BUFFALO, N.Y., June 9, 2004.The Foundation for Individual Rights in Education (FIRE) announces the fourth lawsuit in its campaign to rid public campuses of repressive and unconstitutional speech codes. The federal lawsuit was filed June 3 against the State University of New York College at Brockport (SUNY Brockport), in upstate New York, on behalf of students Patricia Simpson and Robert Wojick. The two students seek to overturn policies that violate their rights under the First Amendment to the United States Constitution. The suit was filed in federal court in Buffalo, New York, by three pro bono FIRE Legal Network attorneys: Robert A. Goodman and Elizabeth A. Wells, both of the law firm of Arnold & Porter in New York City, and Amherst, New York attorney David R. Koepsell.
“Oppressive speech codes such at those at SUNY Brockport have no place on America’s college campuses,” said Greg Lukianoff, FIRE’s director of legal and public advocacy. “Not only does SUNY Brockport tell students what not to say, it actually tells them what they must say and even what they must think. A free society does not tolerate such Orwellian horrors,” he continued. “The defeat of this speech code and of all other unconstitutional speech codes at public universities is inevitable. FIRE will not stop until students’ rights are vindicated and the rights and values of a free people are restored.”
The speech code at SUNY Brockport bans expression that is clearly constitutionally protected. The college’s harassment policy, which applies to students and faculty, lists the following among examples of harassment: “cartoons that depict religious figures in compromising situations”; “calling someone an ‘old bag'”; “jokes making fun of any protected group”; and even merely “discussing sexual activities.” “Administrators at SUNY Brockport must have read the First Amendment to some other nation’s constitution,” Lukianoff added.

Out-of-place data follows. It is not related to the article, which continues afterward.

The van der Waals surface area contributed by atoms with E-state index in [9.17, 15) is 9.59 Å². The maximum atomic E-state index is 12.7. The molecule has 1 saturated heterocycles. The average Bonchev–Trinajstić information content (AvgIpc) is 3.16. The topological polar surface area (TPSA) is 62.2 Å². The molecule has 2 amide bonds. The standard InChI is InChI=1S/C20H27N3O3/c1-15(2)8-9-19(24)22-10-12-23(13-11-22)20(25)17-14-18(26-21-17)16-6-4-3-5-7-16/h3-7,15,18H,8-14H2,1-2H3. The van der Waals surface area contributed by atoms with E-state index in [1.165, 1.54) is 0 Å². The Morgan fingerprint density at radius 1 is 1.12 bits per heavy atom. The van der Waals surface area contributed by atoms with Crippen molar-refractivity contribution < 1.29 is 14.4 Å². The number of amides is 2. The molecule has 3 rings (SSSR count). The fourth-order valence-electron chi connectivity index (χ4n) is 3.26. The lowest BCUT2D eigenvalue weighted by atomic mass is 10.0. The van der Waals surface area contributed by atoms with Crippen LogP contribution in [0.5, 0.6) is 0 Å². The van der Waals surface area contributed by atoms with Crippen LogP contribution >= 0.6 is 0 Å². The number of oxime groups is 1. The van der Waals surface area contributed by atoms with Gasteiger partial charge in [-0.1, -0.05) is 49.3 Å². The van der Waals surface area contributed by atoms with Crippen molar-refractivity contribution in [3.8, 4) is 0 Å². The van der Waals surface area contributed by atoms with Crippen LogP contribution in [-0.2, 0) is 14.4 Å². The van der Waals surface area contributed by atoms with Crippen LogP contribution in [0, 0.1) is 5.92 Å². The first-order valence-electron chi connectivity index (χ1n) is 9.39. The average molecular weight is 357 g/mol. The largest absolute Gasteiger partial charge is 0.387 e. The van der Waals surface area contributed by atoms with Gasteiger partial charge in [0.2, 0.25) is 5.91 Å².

SUNY Brockport’s regulations have been used to chill the speech and to threaten punishment of the plaintiffs in the case. The Brockport College Republicans, to which plaintiffs Patricia Simpson and Robert Wojick belong, were twice targeted for the content of their expression in the last year. In October 2003, the group passed out a pamphlet that jokingly urged people to “Bring Back the Blacklist” for liberal celebrities. The College Republicans were confronted by an angry faculty member who called the pamphlet “offensive” and demanded they stop the pamphleteering. Fearing punishment under the college’s speech code, they halted distribution. Then, in February of 2004, the College Republicans distributed a flier that exhorted members of the college community to “End Liberal Indoctrination on Campus.” Yet another faculty member declared the flier ” harassment” and demanded that the group either be denied funding or be shut down altogether.
“SUNY Brockport has banned a stunning amount of protected speech,” Lukianoff observed; “its code puts both the College Republicans and any editorialist on Church sexual scandals at risk. The First Amendment, however, protects discussion of imp ortant public concerns, even if some faculty or students are offended.” He added, “If we limited our speech to what offended no one, there would be only silence.”